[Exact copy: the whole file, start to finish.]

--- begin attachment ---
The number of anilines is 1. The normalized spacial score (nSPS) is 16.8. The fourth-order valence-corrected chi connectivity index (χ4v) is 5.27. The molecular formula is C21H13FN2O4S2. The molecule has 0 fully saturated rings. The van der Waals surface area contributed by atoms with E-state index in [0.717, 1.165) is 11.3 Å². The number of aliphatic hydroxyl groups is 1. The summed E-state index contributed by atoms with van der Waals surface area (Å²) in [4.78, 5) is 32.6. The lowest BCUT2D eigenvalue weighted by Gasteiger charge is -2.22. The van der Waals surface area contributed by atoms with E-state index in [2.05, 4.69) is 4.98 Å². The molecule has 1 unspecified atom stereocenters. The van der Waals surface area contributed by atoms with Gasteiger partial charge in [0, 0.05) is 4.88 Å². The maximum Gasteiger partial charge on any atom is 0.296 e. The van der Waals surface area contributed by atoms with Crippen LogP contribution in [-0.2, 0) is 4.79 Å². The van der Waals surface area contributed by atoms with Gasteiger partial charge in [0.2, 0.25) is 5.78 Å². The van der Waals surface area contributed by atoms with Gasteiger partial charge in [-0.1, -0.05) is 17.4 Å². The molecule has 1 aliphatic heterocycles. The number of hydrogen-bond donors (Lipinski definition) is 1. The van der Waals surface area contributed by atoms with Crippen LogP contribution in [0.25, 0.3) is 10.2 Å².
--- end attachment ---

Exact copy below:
The number of anilines is 1. The normalized spacial score (nSPS) is 16.8. The fourth-order valence-corrected chi connectivity index (χ4v) is 5.27. The molecular formula is C21H13FN2O4S2. The molecule has 0 fully saturated rings. The van der Waals surface area contributed by atoms with E-state index in [0.717, 1.165) is 11.3 Å². The number of aliphatic hydroxyl groups is 1. The summed E-state index contributed by atoms with van der Waals surface area (Å²) in [4.78, 5) is 32.6. The lowest BCUT2D eigenvalue weighted by Gasteiger charge is -2.22. The van der Waals surface area contributed by atoms with E-state index in [2.05, 4.69) is 4.98 Å². The molecule has 1 unspecified atom stereocenters. The van der Waals surface area contributed by atoms with Gasteiger partial charge in [0, 0.05) is 4.88 Å². The maximum Gasteiger partial charge on any atom is 0.296 e. The van der Waals surface area contributed by atoms with Crippen LogP contribution in [-0.2, 0) is 4.79 Å². The van der Waals surface area contributed by atoms with Gasteiger partial charge in [0.2, 0.25) is 5.78 Å². The van der Waals surface area contributed by atoms with Gasteiger partial charge in [-0.1, -0.05) is 17.4 Å². The molecule has 1 aliphatic heterocycles. The number of hydrogen-bond donors (Lipinski definition) is 1. The van der Waals surface area contributed by atoms with Crippen LogP contribution in [0.25, 0.3) is 10.2 Å².